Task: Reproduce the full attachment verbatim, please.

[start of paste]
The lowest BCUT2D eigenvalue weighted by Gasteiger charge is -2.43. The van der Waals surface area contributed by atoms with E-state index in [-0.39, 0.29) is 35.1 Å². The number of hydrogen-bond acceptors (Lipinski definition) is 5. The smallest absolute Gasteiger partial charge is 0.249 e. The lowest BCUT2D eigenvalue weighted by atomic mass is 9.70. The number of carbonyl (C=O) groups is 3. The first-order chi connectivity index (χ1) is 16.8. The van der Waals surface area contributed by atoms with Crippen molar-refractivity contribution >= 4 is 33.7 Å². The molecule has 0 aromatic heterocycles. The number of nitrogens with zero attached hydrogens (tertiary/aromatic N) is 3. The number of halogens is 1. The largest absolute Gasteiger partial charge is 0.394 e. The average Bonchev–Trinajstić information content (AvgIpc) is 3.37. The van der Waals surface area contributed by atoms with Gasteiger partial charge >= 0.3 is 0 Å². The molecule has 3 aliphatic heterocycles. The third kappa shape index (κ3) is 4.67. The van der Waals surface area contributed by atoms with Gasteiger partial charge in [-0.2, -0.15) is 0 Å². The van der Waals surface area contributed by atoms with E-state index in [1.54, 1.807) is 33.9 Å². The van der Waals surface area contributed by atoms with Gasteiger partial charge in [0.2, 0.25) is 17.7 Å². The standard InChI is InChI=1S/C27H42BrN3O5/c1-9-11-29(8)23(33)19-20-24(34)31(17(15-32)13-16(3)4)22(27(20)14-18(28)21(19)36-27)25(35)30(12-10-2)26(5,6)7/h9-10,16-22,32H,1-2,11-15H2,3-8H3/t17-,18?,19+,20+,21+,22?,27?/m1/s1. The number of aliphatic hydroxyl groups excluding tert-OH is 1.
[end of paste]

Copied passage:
The lowest BCUT2D eigenvalue weighted by Gasteiger charge is -2.43. The van der Waals surface area contributed by atoms with E-state index in [-0.39, 0.29) is 35.1 Å². The number of hydrogen-bond acceptors (Lipinski definition) is 5. The smallest absolute Gasteiger partial charge is 0.249 e. The lowest BCUT2D eigenvalue weighted by atomic mass is 9.70. The number of carbonyl (C=O) groups is 3. The first-order chi connectivity index (χ1) is 16.8. The van der Waals surface area contributed by atoms with Crippen molar-refractivity contribution >= 4 is 33.7 Å². The molecule has 0 aromatic heterocycles. The number of nitrogens with zero attached hydrogens (tertiary/aromatic N) is 3. The number of halogens is 1. The largest absolute Gasteiger partial charge is 0.394 e. The average Bonchev–Trinajstić information content (AvgIpc) is 3.37. The van der Waals surface area contributed by atoms with Gasteiger partial charge >= 0.3 is 0 Å². The molecule has 3 aliphatic heterocycles. The third kappa shape index (κ3) is 4.67. The van der Waals surface area contributed by atoms with Gasteiger partial charge in [-0.2, -0.15) is 0 Å². The van der Waals surface area contributed by atoms with E-state index in [1.54, 1.807) is 33.9 Å². The van der Waals surface area contributed by atoms with Gasteiger partial charge in [0.2, 0.25) is 17.7 Å². The standard InChI is InChI=1S/C27H42BrN3O5/c1-9-11-29(8)23(33)19-20-24(34)31(17(15-32)13-16(3)4)22(27(20)14-18(28)21(19)36-27)25(35)30(12-10-2)26(5,6)7/h9-10,16-22,32H,1-2,11-15H2,3-8H3/t17-,18?,19+,20+,21+,22?,27?/m1/s1. The number of aliphatic hydroxyl groups excluding tert-OH is 1.